Office of the Attorney General
Mr. Dennis R. Jones
Opinion No. JM-1216
Re: Whether the Department of Mental Health and Mental Retardation is authorized to contract with the parents of mentally disabled individuals for the provision of community based mental health services (RQ-1912)
Dear Mr. Jones:
You ask whether the Texas Department of Mental Health and Mental Retardation (hereinafter the "department") may, pursuant to section 2.13 of the Mental Health and Mental Retardation Act, V.T.C.S. art. 5547-201, et seq., contract with the parents of a mentally disabled person served by the department for the provision of community-based mental health and mental retardation services to that mentally disabled person. Specifically, you ask whether such contracts would (1) be supported by sufficient consideration, (2) be inconsistent with a parent's obligation to reimburse the department for the cost of providing services, or (3) be in violation of Article III, section 51, of the Texas Constitution.
Section 2.13 of the Mental Health and Mental Retardation Act authorizes the department to
cooperate, negotiate, and contract with local agencies, hospitals, private organizations and foundations, community centers, physicians and persons to plan, develop and provide community-based mental health and mental retardation services. (Emphasis added).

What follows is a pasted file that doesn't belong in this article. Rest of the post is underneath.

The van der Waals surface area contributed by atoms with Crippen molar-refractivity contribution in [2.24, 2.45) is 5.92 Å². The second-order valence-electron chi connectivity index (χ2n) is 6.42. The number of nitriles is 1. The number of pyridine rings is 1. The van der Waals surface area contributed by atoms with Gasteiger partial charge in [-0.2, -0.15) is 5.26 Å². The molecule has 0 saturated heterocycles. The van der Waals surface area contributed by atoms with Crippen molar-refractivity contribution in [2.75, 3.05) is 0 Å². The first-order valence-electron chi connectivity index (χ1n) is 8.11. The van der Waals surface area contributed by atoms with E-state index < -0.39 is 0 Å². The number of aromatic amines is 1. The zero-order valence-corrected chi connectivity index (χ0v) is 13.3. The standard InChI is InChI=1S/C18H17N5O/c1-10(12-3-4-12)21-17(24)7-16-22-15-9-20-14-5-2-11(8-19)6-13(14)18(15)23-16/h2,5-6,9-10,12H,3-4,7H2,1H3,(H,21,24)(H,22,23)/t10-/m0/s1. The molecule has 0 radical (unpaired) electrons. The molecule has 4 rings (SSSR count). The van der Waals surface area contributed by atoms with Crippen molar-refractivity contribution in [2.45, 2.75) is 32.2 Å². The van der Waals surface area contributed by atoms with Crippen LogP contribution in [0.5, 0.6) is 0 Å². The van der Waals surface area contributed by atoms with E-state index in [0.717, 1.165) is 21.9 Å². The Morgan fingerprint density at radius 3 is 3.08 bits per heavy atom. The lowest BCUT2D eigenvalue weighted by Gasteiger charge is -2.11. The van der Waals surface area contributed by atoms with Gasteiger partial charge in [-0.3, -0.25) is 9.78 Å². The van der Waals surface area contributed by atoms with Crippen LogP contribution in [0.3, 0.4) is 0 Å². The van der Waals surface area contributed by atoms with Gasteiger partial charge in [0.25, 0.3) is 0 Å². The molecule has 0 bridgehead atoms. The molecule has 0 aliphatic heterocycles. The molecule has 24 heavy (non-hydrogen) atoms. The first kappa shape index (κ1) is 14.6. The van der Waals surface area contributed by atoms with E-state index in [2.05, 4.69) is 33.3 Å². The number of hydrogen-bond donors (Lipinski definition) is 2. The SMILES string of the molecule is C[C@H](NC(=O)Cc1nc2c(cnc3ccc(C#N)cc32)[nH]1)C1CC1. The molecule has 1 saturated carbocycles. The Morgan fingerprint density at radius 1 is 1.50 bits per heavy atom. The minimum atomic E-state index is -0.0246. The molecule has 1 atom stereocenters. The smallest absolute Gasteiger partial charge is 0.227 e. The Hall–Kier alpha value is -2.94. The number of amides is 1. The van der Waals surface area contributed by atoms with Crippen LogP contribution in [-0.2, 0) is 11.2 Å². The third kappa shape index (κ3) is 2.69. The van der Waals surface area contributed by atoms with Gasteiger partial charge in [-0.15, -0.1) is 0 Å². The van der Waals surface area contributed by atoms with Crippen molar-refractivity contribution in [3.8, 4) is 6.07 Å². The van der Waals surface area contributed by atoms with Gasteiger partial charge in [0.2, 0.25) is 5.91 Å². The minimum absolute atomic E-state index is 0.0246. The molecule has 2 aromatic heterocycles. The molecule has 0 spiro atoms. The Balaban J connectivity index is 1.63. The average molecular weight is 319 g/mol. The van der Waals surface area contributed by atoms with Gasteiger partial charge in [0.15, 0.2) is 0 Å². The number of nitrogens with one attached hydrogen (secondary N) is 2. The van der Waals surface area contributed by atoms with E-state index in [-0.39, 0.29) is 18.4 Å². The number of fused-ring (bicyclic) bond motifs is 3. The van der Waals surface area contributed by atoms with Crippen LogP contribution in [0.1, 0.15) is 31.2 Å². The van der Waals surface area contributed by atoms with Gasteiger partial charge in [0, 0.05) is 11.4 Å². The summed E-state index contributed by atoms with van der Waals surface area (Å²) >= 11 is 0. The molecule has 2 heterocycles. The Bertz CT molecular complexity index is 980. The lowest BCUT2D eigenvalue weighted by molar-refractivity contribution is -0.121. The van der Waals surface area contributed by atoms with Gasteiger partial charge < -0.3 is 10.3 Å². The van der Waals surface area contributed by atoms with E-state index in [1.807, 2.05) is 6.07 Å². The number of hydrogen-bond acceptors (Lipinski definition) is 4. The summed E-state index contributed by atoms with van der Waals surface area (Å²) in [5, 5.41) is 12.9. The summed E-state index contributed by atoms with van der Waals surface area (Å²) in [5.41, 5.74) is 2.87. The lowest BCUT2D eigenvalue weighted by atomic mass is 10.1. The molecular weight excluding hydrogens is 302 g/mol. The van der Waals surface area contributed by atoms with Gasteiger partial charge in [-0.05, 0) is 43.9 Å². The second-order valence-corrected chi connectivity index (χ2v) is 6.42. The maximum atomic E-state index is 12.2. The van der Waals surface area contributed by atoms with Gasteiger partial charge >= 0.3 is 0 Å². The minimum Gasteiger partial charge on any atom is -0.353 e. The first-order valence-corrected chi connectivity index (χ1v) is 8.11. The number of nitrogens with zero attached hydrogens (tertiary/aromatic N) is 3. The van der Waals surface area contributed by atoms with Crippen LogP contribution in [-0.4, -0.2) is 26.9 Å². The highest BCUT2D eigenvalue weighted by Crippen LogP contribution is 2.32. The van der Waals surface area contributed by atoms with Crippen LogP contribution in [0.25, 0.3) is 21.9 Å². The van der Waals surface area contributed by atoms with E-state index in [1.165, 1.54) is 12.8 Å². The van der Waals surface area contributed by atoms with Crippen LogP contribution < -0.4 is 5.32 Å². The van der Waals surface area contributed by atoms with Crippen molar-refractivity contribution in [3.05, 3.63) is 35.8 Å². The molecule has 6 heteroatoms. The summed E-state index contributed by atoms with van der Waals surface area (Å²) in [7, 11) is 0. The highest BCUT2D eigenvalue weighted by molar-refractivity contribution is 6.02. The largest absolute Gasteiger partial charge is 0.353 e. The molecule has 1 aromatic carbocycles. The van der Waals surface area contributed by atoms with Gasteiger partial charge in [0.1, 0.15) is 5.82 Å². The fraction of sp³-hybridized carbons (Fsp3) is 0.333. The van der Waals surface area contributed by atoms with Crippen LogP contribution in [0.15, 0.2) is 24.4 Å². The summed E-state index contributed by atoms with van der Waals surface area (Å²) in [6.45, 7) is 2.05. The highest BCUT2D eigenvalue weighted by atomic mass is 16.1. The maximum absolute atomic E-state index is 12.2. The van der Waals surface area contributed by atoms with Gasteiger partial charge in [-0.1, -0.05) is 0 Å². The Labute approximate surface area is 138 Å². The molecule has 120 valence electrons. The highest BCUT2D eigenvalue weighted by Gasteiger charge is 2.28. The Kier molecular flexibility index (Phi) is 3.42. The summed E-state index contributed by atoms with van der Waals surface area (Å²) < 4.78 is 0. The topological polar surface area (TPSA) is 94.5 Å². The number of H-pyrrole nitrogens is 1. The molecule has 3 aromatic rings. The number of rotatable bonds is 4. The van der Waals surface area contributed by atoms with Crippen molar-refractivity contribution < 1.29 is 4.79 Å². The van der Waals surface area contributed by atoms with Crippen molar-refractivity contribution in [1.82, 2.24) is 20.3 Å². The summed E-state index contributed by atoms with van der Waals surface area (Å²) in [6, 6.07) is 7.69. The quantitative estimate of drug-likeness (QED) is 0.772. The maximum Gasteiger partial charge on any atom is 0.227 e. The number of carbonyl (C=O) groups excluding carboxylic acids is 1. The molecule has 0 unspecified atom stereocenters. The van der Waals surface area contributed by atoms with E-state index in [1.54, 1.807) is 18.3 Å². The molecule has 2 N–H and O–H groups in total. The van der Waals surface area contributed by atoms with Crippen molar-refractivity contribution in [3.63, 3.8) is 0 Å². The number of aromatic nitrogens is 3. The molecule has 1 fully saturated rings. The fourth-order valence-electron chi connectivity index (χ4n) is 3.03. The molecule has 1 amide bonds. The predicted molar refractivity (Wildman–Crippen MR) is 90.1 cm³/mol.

The term "persons" as used in section 2.13 would include the parents of a mentally disabled person. V.T.C.S. art. 5547-300, s 3(26).
Texas law provides that the parents of a minor child must provide the child with clothing, food, shelter, medical care, education, and necessaries. See generally Fam.Code ss 4.02, 11.01, 12.04. Moreover, one is bound to support his children in a manner suitable to their circumstances in life, commensurate with his ability to pay for their support. In Interest of J.M. and G.M., 585 S.W.2d 854 (Tex.Civ.App.--San Antonio 1979, no writ). Ordinarily, one is not obligated to support an adult child, but there are exceptions. See Fam.Code ss 4.02, 14.05(b), 14.051.